MBTA sues manufacturer of faulty ties on rail lines
The MBTA filed a lawsuit yesterday against the manufacturer of crumbling ties on the Old Colony commuter rail lines, demanding that the company reimburse the T for an estimated $91.5 million replacement project and pay other costs and damages.
The faulty ties, barely a decade old, have hampered travel on the Old Colony Line’s Plymouth/Kingston and Middleborough/Lakeville branches and forced the T to impose speed restrictions. The full replacement project for all 147,500 ties on those branches is scheduled to begin this summer and last nearly two years, imposing significant delays and disruptions for thousands of riders between Boston and its southern suburbs.
Rocla Concrete Tie Inc. marketed those ties with a 50-year life span and sold them to the T for $9 million with a 15-year warranty, but several thousand began failing just a decade after the Old Colony commuter lines resumed service in 1997. The T is suing the company for negligent misrepresentation, unfair or deceptive trade practices, and breach of warranty.
“When confronted with the discovery of the defective ties, Rocla admit ted that the MBTA would need to replace the entirety of the concrete ties installed on the Old Colony Line and that its concrete ties should never have been marketed as having a 50-year life span,’’ the T’s lawyers, from Ropes & Gray, wrote in the lawsuit, which was filed yesterday in Suffolk Superior Court.
A spokesman for Colorado-based Rocla did not return multiple messages seeking comment yesterday or last week, when T officials acknowledged the magnitude of the problem and outlined plans for replacement work.
The MBTA first began to notice failing ties in 2007, and the following year the T and the Massachusetts Bay Commuter Railroad Co. — the partnership it contracts with to run the commuter rail — began regular track inspections and piecemeal replacements of concrete ties, the horizontal planks that hold the metal rails in place. About 6,000 of those ties have been replaced, Richard A. Davey Jr., the MBTA’s new general manager, said last week.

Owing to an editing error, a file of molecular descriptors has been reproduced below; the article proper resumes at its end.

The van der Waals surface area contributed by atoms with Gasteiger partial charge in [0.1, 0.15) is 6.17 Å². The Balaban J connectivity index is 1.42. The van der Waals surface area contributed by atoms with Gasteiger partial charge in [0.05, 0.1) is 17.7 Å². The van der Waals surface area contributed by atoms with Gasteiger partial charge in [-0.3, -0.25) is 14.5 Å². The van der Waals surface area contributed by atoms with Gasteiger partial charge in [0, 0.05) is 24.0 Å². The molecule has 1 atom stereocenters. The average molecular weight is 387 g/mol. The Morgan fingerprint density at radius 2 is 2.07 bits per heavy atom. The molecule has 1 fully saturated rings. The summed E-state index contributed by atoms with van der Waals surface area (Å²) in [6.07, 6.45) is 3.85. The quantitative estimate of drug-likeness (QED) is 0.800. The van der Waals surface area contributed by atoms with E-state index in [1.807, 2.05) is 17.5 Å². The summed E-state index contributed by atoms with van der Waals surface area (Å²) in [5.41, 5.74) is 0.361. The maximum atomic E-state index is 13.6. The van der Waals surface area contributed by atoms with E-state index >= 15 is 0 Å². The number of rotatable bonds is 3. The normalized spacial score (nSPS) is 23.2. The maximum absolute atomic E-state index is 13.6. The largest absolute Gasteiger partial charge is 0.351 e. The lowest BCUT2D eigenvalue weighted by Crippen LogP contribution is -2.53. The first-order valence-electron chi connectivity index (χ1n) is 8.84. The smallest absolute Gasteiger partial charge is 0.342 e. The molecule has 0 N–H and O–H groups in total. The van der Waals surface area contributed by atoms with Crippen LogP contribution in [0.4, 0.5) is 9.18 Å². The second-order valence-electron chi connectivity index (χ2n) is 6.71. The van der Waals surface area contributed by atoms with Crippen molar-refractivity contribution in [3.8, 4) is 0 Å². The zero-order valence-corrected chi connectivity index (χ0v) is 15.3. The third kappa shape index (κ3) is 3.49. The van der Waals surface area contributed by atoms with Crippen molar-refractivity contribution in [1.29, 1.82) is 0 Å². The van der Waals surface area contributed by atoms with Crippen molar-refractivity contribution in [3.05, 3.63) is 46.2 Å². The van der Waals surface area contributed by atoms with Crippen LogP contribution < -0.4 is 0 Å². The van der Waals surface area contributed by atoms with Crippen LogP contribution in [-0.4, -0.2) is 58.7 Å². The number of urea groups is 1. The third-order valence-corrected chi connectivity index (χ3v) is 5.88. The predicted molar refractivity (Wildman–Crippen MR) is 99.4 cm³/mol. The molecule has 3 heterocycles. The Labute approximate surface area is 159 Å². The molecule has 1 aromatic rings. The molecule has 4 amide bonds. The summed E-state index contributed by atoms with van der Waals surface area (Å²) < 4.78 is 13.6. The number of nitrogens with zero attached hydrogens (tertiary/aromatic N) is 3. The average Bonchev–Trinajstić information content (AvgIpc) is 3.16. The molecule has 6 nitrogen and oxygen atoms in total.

But incremental repairs will not be enough to keep trains running safely and on time along those branches, Davey said, in announcing plans for end-to-end replacements. That project, slated to begin in August, will require the T to cancel weekend service temporarily on those branches and replace midday service with buses. Trains will continue to run during peak commuting times, albeit with faulty ties keeping speeds in check. Other planned projects will take a back seat to this emergency work, Davey said.
The T’s estimate includes about $35 million for materials and $38 million for labor. The state Department of Transportation’s board of directors — which also serves as the T’s board — will be asked at its regular meeting today to approve engineering, design, and project management contracts for the work.
Davey, who declined to comment on the pending lawsuit yesterday, said last week that the tie failure was not the T’s fault and that he expected the Massachusetts Bay Transportation Authority to recover its costs, through negotiations with Rocla or in court.
Recent history suggests that will not be easy. Other agencies, including Amtrak and New York’s Metropolitan Transportation Authority, have also engaged in battles with Rocla over faulty ties manufactured in the mid-1990s. MTA, which operates the Metro-North and Long Island railroads, sued Rocla in 2006. The two sides eventually settled, with Rocla agreeing to provide improved replacements for 260,000 ties and pay $1 million a year for 10 years to defray labor costs, an MTA spokesman said.
Amtrak also replaced faulty ties with upgrades from Rocla. An Amtrak spokesman yesterday said the terms of that settlement were confidential and would not say whether the agency had recovered labor costs.
The T, which has attempted talks with Rocla since discovering the problem, has received only 500 replacement ties from the company and plans instead to install wooden replacements along Old Colony. Wood was the standard for generations but has lost popularity in recent decades to concrete and composite ties, which — in theory — last longer, are easier to install, and provide for better train performance and fuel economy; their rigidity has made them essential for achieving the high speeds traveled by trains in Europe and Asia.
An earlier foray into concrete ended poorly for the T, which in 1991 sued a separate manufacturer over faulty ties on the Needham line. As a result, officials vowed to stick with wood for Old Colony.
That’s when Rocla intervened, according to the lawsuit, making repeated appeals to MBTA officials to consider their product, which they offered at a discount and promised would exceed requirements “for durable, long-lasting and low-maintenance track structures,’’ according to the lawsuit.
“We believe the decision to use timber ties resulted from MBTA’s unfortunate experience with defective concrete ties,’’ Rocla, according to yesterday’s lawsuit, wrote in a 1993 pitch, assuring the T that quality-assurance practices had improved across the industry. “Further, the testing of cements now used in the production of concrete ties assures there will be no repetition of the previous problem.’’